This is the first instalment of a 6-part series aiming to explore the historical, current and future symbiosis between sport and media by analysing the media and digital transformations that have developed within the sport industry and sport media ecology.
How has achievement sport, argued to be the dominant form of ludic body culture in the world become an integral component of popular culture within our lives? Perhaps the answer can be found in the symbiotic relationship professional sport and the mass media have developed from the beginning of both institutions, which has grown at unparalleled levels through the phases of globalisation over the last 100 years.
The mass media documented and dominated sports coverage at this time through the predominant mediums of TV, Newspapers and Radio characterised by one way communication, transporting standardised messages to large heterogenous groups to inform and entertain consumers who were not in attendance at a particular sporting event. Without such communication, contemporary sport would be a set of largely localised, segmented activities.
Newspapers can be credited as the first medium of mass media that covered sport dating back to the 1700’s in the form of print media, with local newspapers covering sports contests in the USA. The popular press and media was mainly funded by advertisers which relied on a rising readership achieved through one of the functions of media – to entertain. Consequently, as sport continued to diffuse across the globe, media outlets became quick to capitalise on sports’ intrinsic qualities meaning sport gained more space within print and news departments while attracting large and passionately devoted audiences to the media. The mass media’s design and role to reach a mass audience with a degree in consensus in what is true afforded the media with a degree of power within society and also sport. However, this power and the fact mass commercial media is driven by profit raised questions about its function for education as well as the true nature of news.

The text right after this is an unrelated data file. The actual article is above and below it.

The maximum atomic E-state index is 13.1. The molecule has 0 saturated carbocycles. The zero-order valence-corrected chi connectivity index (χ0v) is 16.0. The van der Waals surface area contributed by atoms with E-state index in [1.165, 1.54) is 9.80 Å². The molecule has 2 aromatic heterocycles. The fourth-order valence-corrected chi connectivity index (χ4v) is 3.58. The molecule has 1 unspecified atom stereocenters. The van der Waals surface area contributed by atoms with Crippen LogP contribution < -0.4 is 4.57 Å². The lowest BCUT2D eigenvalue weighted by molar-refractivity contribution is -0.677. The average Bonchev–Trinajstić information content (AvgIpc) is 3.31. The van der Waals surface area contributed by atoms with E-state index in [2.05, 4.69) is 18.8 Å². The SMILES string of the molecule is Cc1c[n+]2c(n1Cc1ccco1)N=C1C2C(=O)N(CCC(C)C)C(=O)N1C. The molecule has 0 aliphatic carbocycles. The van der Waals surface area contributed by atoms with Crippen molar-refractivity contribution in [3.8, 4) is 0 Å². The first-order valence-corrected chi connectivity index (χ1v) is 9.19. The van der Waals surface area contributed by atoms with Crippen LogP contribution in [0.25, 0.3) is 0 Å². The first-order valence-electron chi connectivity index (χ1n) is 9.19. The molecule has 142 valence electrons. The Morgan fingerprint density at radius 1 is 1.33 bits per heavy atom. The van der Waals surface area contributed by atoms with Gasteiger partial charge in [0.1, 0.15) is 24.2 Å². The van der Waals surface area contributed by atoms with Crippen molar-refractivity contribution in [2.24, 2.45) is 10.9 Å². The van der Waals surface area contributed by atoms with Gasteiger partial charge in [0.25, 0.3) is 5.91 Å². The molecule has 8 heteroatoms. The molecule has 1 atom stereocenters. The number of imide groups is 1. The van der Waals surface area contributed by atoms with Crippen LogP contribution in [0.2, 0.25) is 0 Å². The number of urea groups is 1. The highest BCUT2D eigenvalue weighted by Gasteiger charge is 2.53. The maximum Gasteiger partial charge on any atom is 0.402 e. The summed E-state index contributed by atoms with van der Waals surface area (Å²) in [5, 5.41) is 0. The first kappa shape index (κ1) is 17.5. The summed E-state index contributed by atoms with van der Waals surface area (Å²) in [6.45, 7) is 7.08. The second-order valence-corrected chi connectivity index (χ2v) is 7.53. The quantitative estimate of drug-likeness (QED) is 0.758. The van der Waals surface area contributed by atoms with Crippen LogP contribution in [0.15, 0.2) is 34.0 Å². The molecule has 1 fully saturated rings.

For example, questions of patriarchal values exist as to why such few women’s sport is covered through traditional media and the type of content produced, potentially cultivating readers into thinking that women’s sports are trivial or non-existent. Furthermore, a national sport culture bias exists perhaps formed through Benedict Anderson’s argument of imagined community created by the relationship between mass media and society. This bias may explain why certain sports are covered and others are absent depending on the media, and especially to which country this medium writes to.
Both these points beg the question – does media create or reflect reality? Despite the educational potential of media, perhaps their commercial interests elicit a false sense of reality where the decision of inclusion of what is newsworthy is facilitated by the beliefs and interests of their audience, highlighting Niklas Luhmann’s contention:
Sport has undoubtedly evolved into one of the central components of the increasingly global media entertainment industry. The full blooming of the symbiosis of sports and media occurred with the development of television which became the major component of the “circuits of promotion” that made sporting events “newsworthy”. However, how has sport media transformed in the present day? In the attention economy, has the emergence of new digital media complemented the traditional TV medium for consuming sport or in fact completely replaced it? What implications does this digital disruption have for sport broadcasting rights?
Stay tuned to my series where I explore the answers to these questions and more!
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